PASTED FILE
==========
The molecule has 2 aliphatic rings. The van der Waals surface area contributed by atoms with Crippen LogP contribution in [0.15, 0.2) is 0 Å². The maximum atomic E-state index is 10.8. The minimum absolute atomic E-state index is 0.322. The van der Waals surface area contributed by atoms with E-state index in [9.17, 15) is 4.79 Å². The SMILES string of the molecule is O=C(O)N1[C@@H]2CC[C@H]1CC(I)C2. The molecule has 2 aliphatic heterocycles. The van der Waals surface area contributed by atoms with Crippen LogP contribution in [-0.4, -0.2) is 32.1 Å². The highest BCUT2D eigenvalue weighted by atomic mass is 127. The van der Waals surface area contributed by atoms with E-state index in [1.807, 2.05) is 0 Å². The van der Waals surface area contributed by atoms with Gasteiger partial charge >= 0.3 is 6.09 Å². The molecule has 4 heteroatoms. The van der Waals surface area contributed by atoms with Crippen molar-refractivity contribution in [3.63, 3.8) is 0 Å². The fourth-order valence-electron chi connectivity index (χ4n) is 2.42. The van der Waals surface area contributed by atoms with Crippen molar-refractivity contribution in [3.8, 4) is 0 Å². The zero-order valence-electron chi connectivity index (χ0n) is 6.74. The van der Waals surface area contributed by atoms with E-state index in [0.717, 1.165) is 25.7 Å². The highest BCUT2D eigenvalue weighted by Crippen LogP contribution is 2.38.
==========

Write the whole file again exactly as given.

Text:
The molecule has 2 aliphatic rings. The van der Waals surface area contributed by atoms with Crippen LogP contribution in [0.15, 0.2) is 0 Å². The maximum atomic E-state index is 10.8. The minimum absolute atomic E-state index is 0.322. The van der Waals surface area contributed by atoms with E-state index in [9.17, 15) is 4.79 Å². The SMILES string of the molecule is O=C(O)N1[C@@H]2CC[C@H]1CC(I)C2. The molecule has 2 aliphatic heterocycles. The van der Waals surface area contributed by atoms with Crippen LogP contribution in [-0.4, -0.2) is 32.1 Å². The highest BCUT2D eigenvalue weighted by atomic mass is 127. The van der Waals surface area contributed by atoms with E-state index in [1.807, 2.05) is 0 Å². The van der Waals surface area contributed by atoms with Gasteiger partial charge >= 0.3 is 6.09 Å². The molecule has 4 heteroatoms. The van der Waals surface area contributed by atoms with Crippen molar-refractivity contribution in [3.63, 3.8) is 0 Å². The fourth-order valence-electron chi connectivity index (χ4n) is 2.42. The van der Waals surface area contributed by atoms with Crippen molar-refractivity contribution in [3.8, 4) is 0 Å². The zero-order valence-electron chi connectivity index (χ0n) is 6.74. The van der Waals surface area contributed by atoms with E-state index in [0.717, 1.165) is 25.7 Å². The highest BCUT2D eigenvalue weighted by Crippen LogP contribution is 2.38.